H. Drew Blackburn
Soulja Boy at The Prophet Bar, 8/02/2014
| August 4, 2014 | 5:41am
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There are no less than 30 people on stage and it's been this way for the majority of the evening. Men mean-mug and bop in an attempt to look both cool and menacing. Women are in the back just barely dancing. A Virgin Mary suctioned to the dashboard of a car inching its way through a school zone moves with more panache. The women are accesories, no more or less than gold chains that shine brightly. The men are as well. They're props, mood-lighting, confetti. You are being indoctrinated into an environment where nothing else matters other than pleasure and an image. There is no better representation of all that is ridiculous, wonderful, boring exciting, troublesome and honorable about hip hop in its current form than a Soulja Boy show.
One thing about Soulja Boy that's for damn sure is that he's a great performer. He actively participates in a cardinal sin--rapping along to his mp3 tracks. This is largely the lowest form of a performance. It's what you or I can do better after two shots of Jager, tequila, four bong hits, beer and a cheeseburger in the comfort of our own home. Yet, Soulja Boy is a magnetic force that makes a taboo seem absurdly fun, as opposed to Ambien personified. It's so easy for him because he's a veteran.
We were introduced to Soulja Boy back in 2007 when he jettisoned into the eye of mainstream American culture with "Crank That (Soulja Boy)" by way of the Old Myspace. It was the goofy dance that spread more rapidly than gossip in a small town. It's safe to say that most of us didn't expect Soulja Boy to last long. He was all novelty and no substance. Nearly every musician of any sort that bursts onto the scene thanks to a dance--The Macarena, Cha Cha Slide, Stanky Leg...Shmoney Dance?--has a hilariously short shelf life. Soulja Boy prevailed though. And he's an unsung pioneer in the transformation of rap music's dependency on the Internet.
The boy who once wrote seemingly innocent songs that read closer to Radio Disney than Def Jam on a rap litmus test is all growned up now. The content of is all money, cash, hoes now --but he is a rapper, so what type of facts are those? The dissonance between his previous veneer of wholesomeness and contemporary ratchet tracks doesn't stop him from sprinkling both onto the track list. He performed teen romance number "Kiss Me Through The Phone," as well as the lovably narcissistic "Pretty Boy Swag." When Soulja Boy performs "Gucci Bandana" the crowd is just as into it as "Tear It Up." Any song that Soulja Boy performs gets the job of making the crowd--a pretty slim one--nod their heads at worst and make complete asses of themselves at best.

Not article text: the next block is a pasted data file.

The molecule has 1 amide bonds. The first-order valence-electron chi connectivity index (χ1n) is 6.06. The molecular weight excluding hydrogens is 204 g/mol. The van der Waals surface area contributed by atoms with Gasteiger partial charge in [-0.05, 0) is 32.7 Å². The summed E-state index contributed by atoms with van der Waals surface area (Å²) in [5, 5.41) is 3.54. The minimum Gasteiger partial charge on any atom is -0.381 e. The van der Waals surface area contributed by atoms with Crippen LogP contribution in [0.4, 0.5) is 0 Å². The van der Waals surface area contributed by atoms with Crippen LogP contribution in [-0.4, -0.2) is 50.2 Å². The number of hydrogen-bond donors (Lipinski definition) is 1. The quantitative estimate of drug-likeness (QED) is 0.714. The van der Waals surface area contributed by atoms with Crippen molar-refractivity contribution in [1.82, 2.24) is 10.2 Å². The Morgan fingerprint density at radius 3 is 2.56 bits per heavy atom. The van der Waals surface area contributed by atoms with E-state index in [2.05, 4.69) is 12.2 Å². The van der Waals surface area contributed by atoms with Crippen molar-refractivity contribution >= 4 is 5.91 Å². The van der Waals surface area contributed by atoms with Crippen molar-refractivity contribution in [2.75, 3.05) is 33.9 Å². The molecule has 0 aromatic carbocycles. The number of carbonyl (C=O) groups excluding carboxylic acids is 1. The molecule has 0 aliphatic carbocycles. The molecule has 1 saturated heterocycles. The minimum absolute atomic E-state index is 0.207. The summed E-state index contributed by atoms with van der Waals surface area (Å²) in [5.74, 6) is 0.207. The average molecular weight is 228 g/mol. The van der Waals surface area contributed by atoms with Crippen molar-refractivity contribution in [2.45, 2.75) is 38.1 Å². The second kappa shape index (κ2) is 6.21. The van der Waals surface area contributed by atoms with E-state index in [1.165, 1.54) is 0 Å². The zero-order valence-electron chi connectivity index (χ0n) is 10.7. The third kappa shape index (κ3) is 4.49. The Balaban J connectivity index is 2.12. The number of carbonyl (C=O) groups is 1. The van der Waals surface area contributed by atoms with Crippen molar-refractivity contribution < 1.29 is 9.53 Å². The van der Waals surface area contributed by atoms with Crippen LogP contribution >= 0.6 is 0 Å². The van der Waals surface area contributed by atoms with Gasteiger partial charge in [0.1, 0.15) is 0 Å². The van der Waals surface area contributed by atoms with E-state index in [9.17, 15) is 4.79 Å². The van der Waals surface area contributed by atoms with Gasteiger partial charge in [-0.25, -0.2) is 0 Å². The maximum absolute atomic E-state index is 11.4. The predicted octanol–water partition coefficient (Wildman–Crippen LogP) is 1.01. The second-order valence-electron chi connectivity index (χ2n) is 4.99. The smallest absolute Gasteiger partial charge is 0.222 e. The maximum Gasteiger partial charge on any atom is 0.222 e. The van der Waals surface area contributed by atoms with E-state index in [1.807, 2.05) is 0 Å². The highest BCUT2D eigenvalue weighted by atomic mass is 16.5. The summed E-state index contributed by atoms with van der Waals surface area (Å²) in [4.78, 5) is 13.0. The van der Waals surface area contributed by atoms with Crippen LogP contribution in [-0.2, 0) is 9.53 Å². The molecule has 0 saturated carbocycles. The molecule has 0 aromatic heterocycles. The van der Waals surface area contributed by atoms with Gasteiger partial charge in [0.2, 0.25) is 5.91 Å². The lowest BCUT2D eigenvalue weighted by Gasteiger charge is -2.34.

There are people out there who are terrified of hip-hop being ruined or killed (oh, the tragedy). Among the many threats to the sacred tradition of hip-hop is Soulja Boy, or so the tin foil hatted conspiracy theorists say. However, Soulja Boy is the truest embodiment of hip-hop's pure spirit. We're speaking of a genre that was founded upon facilitating a good time, and the emcee, that is, some flamboyant dude who said slick shit over records. Soulja Boy squeezes in snippets of the day's hottest records in between performing his own songs: "Yasss Bish!!," "O-100," "Hot Nigga," "Handsome and Wealthy." It doesn't matter that a few of those aforementioned songs involved him creatively, what matters is that Drake is still flourishing on last years gas and putting five bucks in the tank here and there with random track releases. What Matters is that Nikki Minaj is debatably the hottest rapper in the game right now and the only way you could make a case for why she isn't is if you consider hype, like that of Bobby Shmurda. The fact that Soulja Boy gives a little more attention to a song by Migos than the most quality song he's ever created, "Zan With That Lean," is infuriating. But, a Soulja Boy performance is less about the rapper, and more about the facilitator of fun. I imagine seeing Soulja Boy live is about as close as we'll ever get to Broadway adaptation of a modern day House Party.
At the end of the show, a shirtless and covered in tattoes Soulja Boy sends things back to his roots and "Crank That (Soulja Boy)" blares through the speakers. He does that goofy dance for a short time. He's barely even attempting to rap the words to the song. He's just conducting those who feel compelled to scream them. He then starts to takes pictures with fans. He's running his hand down the top of his head, smoothly, which is basically the black version of the Fonz or Danny Zuko sliding a comb through a thick pomp. An act of rebellious cooler than thou. Soulja Boy's career wash supposed to be a flash in the pan, but here he is, still. So many others have come and gone and he'll probably be here forever cranking that longevity. And putting fear in the hearts of hip-hop purists everywhere.